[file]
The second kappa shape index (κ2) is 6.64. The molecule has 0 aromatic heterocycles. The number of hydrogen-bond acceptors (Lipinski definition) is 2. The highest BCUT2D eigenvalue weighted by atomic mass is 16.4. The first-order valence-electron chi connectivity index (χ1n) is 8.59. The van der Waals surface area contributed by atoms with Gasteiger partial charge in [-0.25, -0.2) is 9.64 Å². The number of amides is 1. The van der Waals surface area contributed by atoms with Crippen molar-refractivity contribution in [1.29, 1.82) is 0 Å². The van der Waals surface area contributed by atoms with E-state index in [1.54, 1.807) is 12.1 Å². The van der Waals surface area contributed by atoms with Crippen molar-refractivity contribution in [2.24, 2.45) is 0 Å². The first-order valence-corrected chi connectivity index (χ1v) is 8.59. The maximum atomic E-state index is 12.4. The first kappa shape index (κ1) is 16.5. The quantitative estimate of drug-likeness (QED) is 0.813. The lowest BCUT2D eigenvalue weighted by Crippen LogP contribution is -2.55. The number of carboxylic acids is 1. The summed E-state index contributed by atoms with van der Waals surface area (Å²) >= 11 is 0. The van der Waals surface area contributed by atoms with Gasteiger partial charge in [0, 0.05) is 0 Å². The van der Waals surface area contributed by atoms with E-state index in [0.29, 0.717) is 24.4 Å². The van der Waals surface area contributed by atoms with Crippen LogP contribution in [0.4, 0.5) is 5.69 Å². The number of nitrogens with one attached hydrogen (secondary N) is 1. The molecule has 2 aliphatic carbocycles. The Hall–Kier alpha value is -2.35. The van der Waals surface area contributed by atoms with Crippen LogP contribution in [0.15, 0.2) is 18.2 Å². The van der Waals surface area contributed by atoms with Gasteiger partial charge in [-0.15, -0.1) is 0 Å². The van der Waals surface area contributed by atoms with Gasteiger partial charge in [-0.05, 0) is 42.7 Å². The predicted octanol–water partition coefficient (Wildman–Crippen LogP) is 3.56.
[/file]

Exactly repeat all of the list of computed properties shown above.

The second kappa shape index (κ2) is 6.64. The molecule has 0 aromatic heterocycles. The number of hydrogen-bond acceptors (Lipinski definition) is 2. The highest BCUT2D eigenvalue weighted by atomic mass is 16.4. The first-order valence-electron chi connectivity index (χ1n) is 8.59. The van der Waals surface area contributed by atoms with Gasteiger partial charge in [-0.25, -0.2) is 9.64 Å². The number of amides is 1. The van der Waals surface area contributed by atoms with Crippen molar-refractivity contribution in [1.29, 1.82) is 0 Å². The van der Waals surface area contributed by atoms with E-state index in [1.54, 1.807) is 12.1 Å². The van der Waals surface area contributed by atoms with Crippen molar-refractivity contribution in [2.24, 2.45) is 0 Å². The first-order valence-corrected chi connectivity index (χ1v) is 8.59. The maximum atomic E-state index is 12.4. The first kappa shape index (κ1) is 16.5. The quantitative estimate of drug-likeness (QED) is 0.813. The lowest BCUT2D eigenvalue weighted by Crippen LogP contribution is -2.55. The number of carboxylic acids is 1. The summed E-state index contributed by atoms with van der Waals surface area (Å²) >= 11 is 0. The van der Waals surface area contributed by atoms with Gasteiger partial charge in [0, 0.05) is 0 Å². The van der Waals surface area contributed by atoms with E-state index in [0.29, 0.717) is 24.4 Å². The van der Waals surface area contributed by atoms with Crippen LogP contribution in [0.4, 0.5) is 5.69 Å². The number of nitrogens with one attached hydrogen (secondary N) is 1. The molecule has 2 aliphatic carbocycles. The Hall–Kier alpha value is -2.35. The van der Waals surface area contributed by atoms with Crippen LogP contribution in [0.15, 0.2) is 18.2 Å². The van der Waals surface area contributed by atoms with Gasteiger partial charge in [-0.15, -0.1) is 0 Å². The van der Waals surface area contributed by atoms with Gasteiger partial charge in [-0.05, 0) is 42.7 Å². The predicted octanol–water partition coefficient (Wildman–Crippen LogP) is 3.56.